The weather just got cozy and fall-like where I live, and I made sure this recipe was on my meal plan this week. And it totally delivered. The broth is so flavorful (don't skip the Parmesan rind!), and I love the chewy bites of tortellini next to the nibbles of sausage. I can't wait to have it for dinner again tonight.
I doubled the amount of chicken stock for a more brothy soup. If you're planning on leftovers, cook and store the tortellini separately so it doesn't absorb too much of the soup broth and get mushy. Combine the two in each bowl just before heating.
- Emma, October 2015
Italian Sausage and Tortellini Soup
Serves 2 for dinner plus leftovers
Neutral cooking oil, such as canola
1 pound bulk hot or mild Italian sausage
1 small yellow onion, chopped
2 to 3 large cloves garlic, minced
1/2 cup dry red wine (or substitute chicken stock)
1 (28-ounce) can whole, peeled tomatoes, preferably San Marzano
2 cups low-sodium chicken stock
1 tablespoon balsamic vinegar
1 teaspoon brown sugar
Parmesan rind (or a small hunk of cheese), optional
2 cups roughly chopped spinach
Kosher salt, freshly ground black pepper, and red pepper flakes, to taste
Shaved Parmesan and extra-virgin olive oil, for serving
Drizzle a tablespoon or two of oil into a large Dutch oven and place over medium-high heat until shimmery and sizzling hot. Add the Italian sausage (do not break it up yet) and sear until golden-brown on one side, about 2 to 3 minutes. Flip and sear the other side, another 2 to 3 minutes. Once the sausage is lightly browned on both sides, start aggressively breaking it up with wooden spoon. (The goal is to get some delicious caramelization in the bottom of the pan as opposed to just steaming the ground meat in its own liquids.) Using a slotted spoon, transfer the sausage to another bowl, leaving the fat in the pot.
Reduce the heat to medium and add the onions and a big pinch of salt. Cook the onions, stirring occasionally, until soft and translucent, about 5 to 8 minutes. Add the garlic and cook for another 15 to 20 seconds, just until you start to smell its aroma. Add the red wine and increase the temperature to high. Allow the liquid to cook out at a raucous boil, making sure to scrape the bottom of the pot to release any delicious brown bits as it bubbles.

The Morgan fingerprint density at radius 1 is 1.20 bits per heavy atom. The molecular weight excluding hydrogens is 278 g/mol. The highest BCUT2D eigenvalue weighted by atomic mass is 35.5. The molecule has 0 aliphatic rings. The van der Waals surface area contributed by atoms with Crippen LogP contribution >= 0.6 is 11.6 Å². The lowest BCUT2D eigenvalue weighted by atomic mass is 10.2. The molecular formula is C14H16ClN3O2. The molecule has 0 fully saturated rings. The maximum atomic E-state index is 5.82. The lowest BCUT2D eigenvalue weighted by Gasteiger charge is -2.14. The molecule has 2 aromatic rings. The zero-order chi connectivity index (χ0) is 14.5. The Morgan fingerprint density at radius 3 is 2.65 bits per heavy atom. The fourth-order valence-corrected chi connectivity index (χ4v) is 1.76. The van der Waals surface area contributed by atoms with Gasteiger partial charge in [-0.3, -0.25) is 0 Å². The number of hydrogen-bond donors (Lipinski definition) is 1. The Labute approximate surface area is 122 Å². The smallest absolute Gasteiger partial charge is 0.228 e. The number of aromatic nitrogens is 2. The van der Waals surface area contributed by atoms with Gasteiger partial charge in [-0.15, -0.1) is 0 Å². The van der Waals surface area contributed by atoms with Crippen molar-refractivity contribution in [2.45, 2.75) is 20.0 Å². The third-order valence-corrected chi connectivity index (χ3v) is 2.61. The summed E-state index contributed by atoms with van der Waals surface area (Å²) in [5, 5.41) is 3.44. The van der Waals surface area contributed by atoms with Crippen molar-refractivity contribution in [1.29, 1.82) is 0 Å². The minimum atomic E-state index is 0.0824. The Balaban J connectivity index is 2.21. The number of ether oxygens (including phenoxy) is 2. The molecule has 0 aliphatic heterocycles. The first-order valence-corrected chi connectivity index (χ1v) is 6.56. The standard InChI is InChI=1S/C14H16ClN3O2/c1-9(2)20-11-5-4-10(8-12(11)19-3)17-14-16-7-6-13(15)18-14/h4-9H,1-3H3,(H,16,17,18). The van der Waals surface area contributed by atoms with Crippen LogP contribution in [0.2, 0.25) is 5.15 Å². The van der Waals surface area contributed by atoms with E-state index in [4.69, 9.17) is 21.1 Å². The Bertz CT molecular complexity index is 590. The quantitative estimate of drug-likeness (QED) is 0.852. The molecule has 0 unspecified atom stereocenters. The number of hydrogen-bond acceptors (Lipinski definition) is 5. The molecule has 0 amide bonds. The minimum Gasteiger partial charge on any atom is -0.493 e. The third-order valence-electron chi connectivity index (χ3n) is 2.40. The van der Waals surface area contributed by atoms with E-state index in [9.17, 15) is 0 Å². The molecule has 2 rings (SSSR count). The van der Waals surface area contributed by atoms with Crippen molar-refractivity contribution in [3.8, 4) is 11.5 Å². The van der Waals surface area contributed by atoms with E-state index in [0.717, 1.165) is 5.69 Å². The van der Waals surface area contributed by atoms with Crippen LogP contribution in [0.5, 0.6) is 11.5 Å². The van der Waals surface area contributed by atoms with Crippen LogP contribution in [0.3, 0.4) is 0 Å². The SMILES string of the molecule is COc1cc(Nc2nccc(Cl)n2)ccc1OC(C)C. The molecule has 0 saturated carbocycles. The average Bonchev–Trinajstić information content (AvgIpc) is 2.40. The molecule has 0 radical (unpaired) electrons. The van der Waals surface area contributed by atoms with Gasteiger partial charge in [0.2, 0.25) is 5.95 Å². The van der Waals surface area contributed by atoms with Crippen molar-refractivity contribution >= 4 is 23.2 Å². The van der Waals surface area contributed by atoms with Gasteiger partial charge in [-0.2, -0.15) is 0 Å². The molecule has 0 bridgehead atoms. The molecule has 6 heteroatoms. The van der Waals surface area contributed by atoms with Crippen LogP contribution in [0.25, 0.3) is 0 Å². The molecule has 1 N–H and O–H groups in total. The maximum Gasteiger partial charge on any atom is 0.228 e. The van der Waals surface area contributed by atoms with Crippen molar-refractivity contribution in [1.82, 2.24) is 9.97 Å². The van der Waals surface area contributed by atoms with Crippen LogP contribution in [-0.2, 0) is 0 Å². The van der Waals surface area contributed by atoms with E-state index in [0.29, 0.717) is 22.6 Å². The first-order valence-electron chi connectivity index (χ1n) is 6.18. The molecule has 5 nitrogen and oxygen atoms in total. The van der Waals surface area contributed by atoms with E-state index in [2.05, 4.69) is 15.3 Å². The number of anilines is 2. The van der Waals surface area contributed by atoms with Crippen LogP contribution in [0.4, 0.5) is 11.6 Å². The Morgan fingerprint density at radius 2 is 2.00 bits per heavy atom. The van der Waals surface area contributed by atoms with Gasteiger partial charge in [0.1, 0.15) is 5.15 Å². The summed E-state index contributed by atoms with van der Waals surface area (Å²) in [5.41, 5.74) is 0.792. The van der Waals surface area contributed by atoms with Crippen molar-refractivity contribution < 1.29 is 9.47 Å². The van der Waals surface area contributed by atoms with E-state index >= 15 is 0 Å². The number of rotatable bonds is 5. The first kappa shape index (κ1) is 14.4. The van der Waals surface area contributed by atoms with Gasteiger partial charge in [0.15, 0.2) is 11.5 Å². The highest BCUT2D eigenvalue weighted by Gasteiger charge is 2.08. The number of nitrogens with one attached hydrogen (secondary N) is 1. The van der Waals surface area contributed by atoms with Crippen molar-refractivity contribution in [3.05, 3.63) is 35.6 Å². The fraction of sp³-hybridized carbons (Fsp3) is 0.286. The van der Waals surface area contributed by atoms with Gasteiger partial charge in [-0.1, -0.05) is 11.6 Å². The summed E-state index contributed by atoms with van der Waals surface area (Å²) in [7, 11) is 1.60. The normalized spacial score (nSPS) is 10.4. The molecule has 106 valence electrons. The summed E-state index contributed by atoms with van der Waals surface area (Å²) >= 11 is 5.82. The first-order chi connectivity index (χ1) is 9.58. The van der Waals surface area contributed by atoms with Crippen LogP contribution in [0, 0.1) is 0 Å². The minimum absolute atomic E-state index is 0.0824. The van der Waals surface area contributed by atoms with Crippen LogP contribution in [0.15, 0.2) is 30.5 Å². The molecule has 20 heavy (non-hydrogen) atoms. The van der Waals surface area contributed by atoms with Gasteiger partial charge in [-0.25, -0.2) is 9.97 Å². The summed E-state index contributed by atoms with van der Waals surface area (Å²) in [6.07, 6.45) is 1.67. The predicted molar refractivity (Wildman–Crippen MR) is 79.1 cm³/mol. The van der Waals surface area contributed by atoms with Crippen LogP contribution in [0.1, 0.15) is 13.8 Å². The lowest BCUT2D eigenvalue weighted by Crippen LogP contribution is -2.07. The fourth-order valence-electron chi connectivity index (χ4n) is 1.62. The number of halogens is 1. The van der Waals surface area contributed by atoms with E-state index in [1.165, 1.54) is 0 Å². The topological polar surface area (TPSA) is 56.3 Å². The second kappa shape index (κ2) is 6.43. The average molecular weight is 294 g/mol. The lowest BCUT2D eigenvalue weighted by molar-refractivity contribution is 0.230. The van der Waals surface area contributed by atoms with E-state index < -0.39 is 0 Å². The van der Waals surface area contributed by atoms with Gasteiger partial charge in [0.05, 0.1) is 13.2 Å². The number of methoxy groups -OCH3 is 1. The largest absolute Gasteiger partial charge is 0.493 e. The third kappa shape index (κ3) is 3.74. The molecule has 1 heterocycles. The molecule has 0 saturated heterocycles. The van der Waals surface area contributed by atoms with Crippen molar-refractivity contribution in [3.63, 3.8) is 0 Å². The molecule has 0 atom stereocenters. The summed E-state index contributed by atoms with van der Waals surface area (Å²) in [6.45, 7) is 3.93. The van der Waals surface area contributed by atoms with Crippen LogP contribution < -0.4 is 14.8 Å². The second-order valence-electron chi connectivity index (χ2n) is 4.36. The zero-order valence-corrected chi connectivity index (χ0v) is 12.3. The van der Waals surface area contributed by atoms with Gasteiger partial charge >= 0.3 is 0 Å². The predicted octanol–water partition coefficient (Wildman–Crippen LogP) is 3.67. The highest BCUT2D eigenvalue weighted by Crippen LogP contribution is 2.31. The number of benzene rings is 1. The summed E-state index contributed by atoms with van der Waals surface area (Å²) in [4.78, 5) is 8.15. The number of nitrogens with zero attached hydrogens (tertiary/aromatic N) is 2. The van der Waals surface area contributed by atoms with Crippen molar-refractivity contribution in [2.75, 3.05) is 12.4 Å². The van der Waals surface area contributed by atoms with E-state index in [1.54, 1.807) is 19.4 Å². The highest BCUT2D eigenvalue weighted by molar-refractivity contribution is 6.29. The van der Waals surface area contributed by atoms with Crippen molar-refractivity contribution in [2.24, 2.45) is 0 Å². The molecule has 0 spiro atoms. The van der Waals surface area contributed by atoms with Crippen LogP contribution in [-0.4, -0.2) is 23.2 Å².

Add the canned tomatoes and juices to the pot. Then use kitchen shears to cut the tomatoes into bite-sized chunks. Add the chicken stock, balsamic vinegar, brown sugar, Parmesan rind, and cooked sausage. Season with kosher salt — start with about a 1/4 teaspoon — and freshly ground black pepper. Bring the liquid to a boil and add the tortellini. Reduce heat to medium-low and simmer until tortellini is warmed through, about 10 to 15 minutes.
Add the spinach to the pot and stir until wilted. Taste and adjust seasoning. (Remove Parmesan rind if used.) Serve with a drizzle of good olive oil and a dusting of shaved Parmesan.
For an easy side, use any leftover spinach to make a salad with your favorite vinaigrette, and add some frozen garlic bread if desired. Leftovers keep getting better; reheat with additional chicken stock or water, as needed.
- I buy fresh tortellini from the refrigerated section at my grocery store. I've used all the different fillings (four cheese, prosciutto, etc.) and like them all.